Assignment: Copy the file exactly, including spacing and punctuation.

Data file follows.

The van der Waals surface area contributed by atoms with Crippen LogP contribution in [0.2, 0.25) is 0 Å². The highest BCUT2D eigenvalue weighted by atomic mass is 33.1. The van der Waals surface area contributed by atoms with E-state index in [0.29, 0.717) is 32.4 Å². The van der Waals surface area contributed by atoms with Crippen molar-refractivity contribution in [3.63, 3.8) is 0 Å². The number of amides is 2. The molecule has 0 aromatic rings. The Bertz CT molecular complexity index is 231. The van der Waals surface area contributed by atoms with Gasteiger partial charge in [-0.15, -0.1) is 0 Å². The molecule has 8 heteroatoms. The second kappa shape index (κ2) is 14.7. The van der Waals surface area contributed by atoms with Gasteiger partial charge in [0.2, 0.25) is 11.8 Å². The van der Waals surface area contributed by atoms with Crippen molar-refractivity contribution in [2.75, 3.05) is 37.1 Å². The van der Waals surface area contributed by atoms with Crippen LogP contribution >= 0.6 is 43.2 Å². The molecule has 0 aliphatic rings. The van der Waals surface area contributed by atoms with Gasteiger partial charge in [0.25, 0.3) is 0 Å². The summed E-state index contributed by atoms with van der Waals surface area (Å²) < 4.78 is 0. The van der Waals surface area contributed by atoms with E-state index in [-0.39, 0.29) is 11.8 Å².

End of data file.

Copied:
The van der Waals surface area contributed by atoms with Crippen LogP contribution in [0.2, 0.25) is 0 Å². The highest BCUT2D eigenvalue weighted by atomic mass is 33.1. The van der Waals surface area contributed by atoms with E-state index in [0.29, 0.717) is 32.4 Å². The van der Waals surface area contributed by atoms with Crippen molar-refractivity contribution in [3.63, 3.8) is 0 Å². The number of amides is 2. The molecule has 0 aromatic rings. The Bertz CT molecular complexity index is 231. The van der Waals surface area contributed by atoms with Gasteiger partial charge in [-0.15, -0.1) is 0 Å². The molecule has 8 heteroatoms. The second kappa shape index (κ2) is 14.7. The van der Waals surface area contributed by atoms with Gasteiger partial charge in [0.2, 0.25) is 11.8 Å². The van der Waals surface area contributed by atoms with Crippen molar-refractivity contribution in [2.75, 3.05) is 37.1 Å². The van der Waals surface area contributed by atoms with Crippen LogP contribution >= 0.6 is 43.2 Å². The molecule has 0 aliphatic rings. The van der Waals surface area contributed by atoms with Gasteiger partial charge in [0.25, 0.3) is 0 Å². The summed E-state index contributed by atoms with van der Waals surface area (Å²) < 4.78 is 0. The van der Waals surface area contributed by atoms with E-state index in [-0.39, 0.29) is 11.8 Å².